U.S. Leads Developed World in Child Abuse Death Rate

Tuesday, October 18, 2011
The United States leads the developed world in child-abuse deaths, according to the organization Every Child Matters. More than 20,000 American children have died over the past decade in their own homes because of family members, with about 75% being under four years of age and nearly half being under one. The U.S. child-maltreatment death rate is three times higher than Canada’s and 11 times that of Italy.
 
The group attributes this unfortunate record to a number of factors, including the U.S.’s higher rates of teen pregnancy, dropping out of high school, violent crimes, imprisonment and poverty. In addition, Americans are less likely than citizens of other rich countries to have easy access to social services such as child care, parental leave and health insurance. Some observers also blame the well-intended, but often tragic emphasis in the United States on keeping families together even if a child may be in danger.
-Noel Brinkerhoff, David Wallechinsky
 

America's Child Death Shame (by Michael Petit, Every Child Matters) 

Comments

Tom 2 weeks ago
Has anybody considered that it could be that a much larger portion of people approve of, and the state governments allow, significantly more violent forms of corporeal punishment than other countries do? I don't know of any other countries in the Western world that permit parents to brandish belts, paddles, etc. against children all the way from 2-17 years of age. It doesn't seem like much of a stretch that such actions could get out hand very easily.
Joyce 4 years ago
oh hell... my mother nearly killed me a few times, and beat me as often as possible. she was smart enough to mask her brutality from others. as a child, i kept waiting to be rescued but that time never came. i never told anyone because she gave me a beating at the age of five, and assured me that more would be forthcoming if i broke that rule.
Tesla 5 years ago
quibbling over policy particulars and finger pointing is irrelevant to the fact that a hell of a lot people kill children.
WB Offutt 5 years ago
i do not mean to refute mr wexler's basic point (because i don't have his data in front of me). however, the plan of keeping children in the families where the parents have gotten into trouble is a much cheaper option for states and counties compared with paid foster or residential care. especially so since no similar investment is made to upgrade parenting skills, providing continuity or safety of shelter, and other basic requirements of foster homes. i am afraid his arguments will be a way for some county or state executive to cheap out on family support so local governments can cut taxes. alternatively the rise in children and care could well be a contributing factor to the decline in child abuse. in the last couple of years the financial stress on families, loss of jobs, stagnant incomes, huge loss of medical benefits, inflation, cuts in local services etc. have put massive stresses on families, and the huge jump in children in care is a natural lagging indicator of familial financial stresses. because cps tends have a voterless clientele, their effectiveness tends to be relatively unimportant to the press, and so we can count on a good many errors. obviously keeping kids safe from the start in their families, even with relatives is the very best, but we have to keep families safe, including the (costly) therapies required to keep them together. this matter is obviously not handled well in shrill sound bites.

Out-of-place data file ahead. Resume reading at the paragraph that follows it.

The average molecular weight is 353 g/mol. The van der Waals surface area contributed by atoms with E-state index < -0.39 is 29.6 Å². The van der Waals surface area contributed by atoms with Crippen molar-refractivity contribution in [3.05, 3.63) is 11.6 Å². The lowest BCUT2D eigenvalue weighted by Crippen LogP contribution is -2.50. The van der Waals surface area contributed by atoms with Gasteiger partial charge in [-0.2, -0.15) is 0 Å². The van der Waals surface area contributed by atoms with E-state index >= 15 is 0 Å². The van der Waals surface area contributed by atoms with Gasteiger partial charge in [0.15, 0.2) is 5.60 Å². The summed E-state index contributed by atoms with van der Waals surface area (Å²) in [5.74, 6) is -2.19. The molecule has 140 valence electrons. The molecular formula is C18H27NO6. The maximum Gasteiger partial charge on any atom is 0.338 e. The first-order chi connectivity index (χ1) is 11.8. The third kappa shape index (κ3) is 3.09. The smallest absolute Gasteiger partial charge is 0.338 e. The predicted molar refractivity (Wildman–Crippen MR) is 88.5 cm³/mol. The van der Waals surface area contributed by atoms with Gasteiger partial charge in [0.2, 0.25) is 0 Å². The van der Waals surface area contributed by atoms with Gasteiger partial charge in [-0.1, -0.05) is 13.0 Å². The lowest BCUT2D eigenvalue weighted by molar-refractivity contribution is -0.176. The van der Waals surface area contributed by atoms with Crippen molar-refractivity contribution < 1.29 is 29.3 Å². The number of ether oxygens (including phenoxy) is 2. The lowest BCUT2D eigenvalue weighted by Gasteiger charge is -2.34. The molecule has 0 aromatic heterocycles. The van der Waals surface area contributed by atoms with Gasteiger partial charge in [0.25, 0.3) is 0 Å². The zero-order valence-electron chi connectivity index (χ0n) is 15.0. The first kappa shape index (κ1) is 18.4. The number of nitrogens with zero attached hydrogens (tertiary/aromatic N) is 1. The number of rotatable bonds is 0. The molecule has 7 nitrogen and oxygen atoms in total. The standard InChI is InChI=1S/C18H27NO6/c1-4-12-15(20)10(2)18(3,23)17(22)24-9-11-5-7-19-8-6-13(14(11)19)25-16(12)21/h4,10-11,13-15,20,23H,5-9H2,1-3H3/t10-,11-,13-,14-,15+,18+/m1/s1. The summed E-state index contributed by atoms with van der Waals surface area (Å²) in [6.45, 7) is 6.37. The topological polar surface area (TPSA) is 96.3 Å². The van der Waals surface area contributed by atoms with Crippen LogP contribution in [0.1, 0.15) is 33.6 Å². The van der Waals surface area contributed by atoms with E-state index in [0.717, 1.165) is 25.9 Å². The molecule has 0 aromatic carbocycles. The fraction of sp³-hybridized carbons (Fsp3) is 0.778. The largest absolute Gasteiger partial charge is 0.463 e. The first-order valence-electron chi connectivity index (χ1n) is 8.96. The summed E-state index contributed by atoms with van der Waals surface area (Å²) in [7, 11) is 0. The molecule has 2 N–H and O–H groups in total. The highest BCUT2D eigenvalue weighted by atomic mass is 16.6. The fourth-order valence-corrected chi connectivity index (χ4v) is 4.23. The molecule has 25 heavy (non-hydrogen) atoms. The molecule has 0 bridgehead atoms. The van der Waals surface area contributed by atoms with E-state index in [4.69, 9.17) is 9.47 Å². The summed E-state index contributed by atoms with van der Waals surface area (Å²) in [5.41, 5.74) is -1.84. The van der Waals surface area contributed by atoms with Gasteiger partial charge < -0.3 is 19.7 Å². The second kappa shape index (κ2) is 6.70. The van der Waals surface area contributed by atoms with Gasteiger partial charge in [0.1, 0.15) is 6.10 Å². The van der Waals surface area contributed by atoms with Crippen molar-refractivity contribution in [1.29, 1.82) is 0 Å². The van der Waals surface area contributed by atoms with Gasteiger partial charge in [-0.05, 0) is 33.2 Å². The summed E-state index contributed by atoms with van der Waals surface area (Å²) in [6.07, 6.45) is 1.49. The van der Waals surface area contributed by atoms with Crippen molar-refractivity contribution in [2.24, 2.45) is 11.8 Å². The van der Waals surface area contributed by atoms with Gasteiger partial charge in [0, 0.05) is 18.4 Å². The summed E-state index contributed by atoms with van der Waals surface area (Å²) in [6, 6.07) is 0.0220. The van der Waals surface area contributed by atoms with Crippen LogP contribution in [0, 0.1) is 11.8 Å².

Richard Wexler 5 years ago
the “observers” (actually one observer seen in the bbc program that is the basis for this post) who “blame the well-intended, but often tragic emphasis in the united states on keeping families together even if a child may be in danger” is wrong. for starters, there is no such emphasis. on the contrary, in most states the guiding philosophy can be boiled down to “take the child and run.” in texas, for example, where the bbc program takes place, the number of children torn from their homes soared 26 percent in 2010 over the year before. and while actual child abuse in this country peaked in 1993, entries into care nationwide kept on escalating all the way through 2006, declining very little since. what really causes tragedies like those described in the bbc program is inundating workers with false allegations trivial cases and cases in which family poverty is confused with “neglect.” not only does that do terrible harm to the children needlessly taken, it also steals workers time from finding children in real danger. that also explains why the few states that really do try to keep families together also are among the national leaders at keeping children safe. the bbc program only encourages more of the same failed approach that caused so much tragedy in the first place. but unlike most american news organizations, the bbc has a formal process for filing complaints of bias. we have filed such a complaint with the bbc. it also is available on our website here: http://bit.ly/ptok3m richard wexler executive director national coalition for child protection reform www.nccpr.org
JMR 5 years ago
mr petit goes around waving pictures of children including logan marr, who died as a result of policies instituted by mr petit and his successors in maine's dhs. further ecm goes around spouting incorrect data and making what are racist statements. the nccpr has documented this in their blog.
RJP 5 years ago
. . . this is because cps dose not remove abused children, they take the one from loving homes instead, then put them in an environment where the abuse rate is 14 times higher then in the general public!

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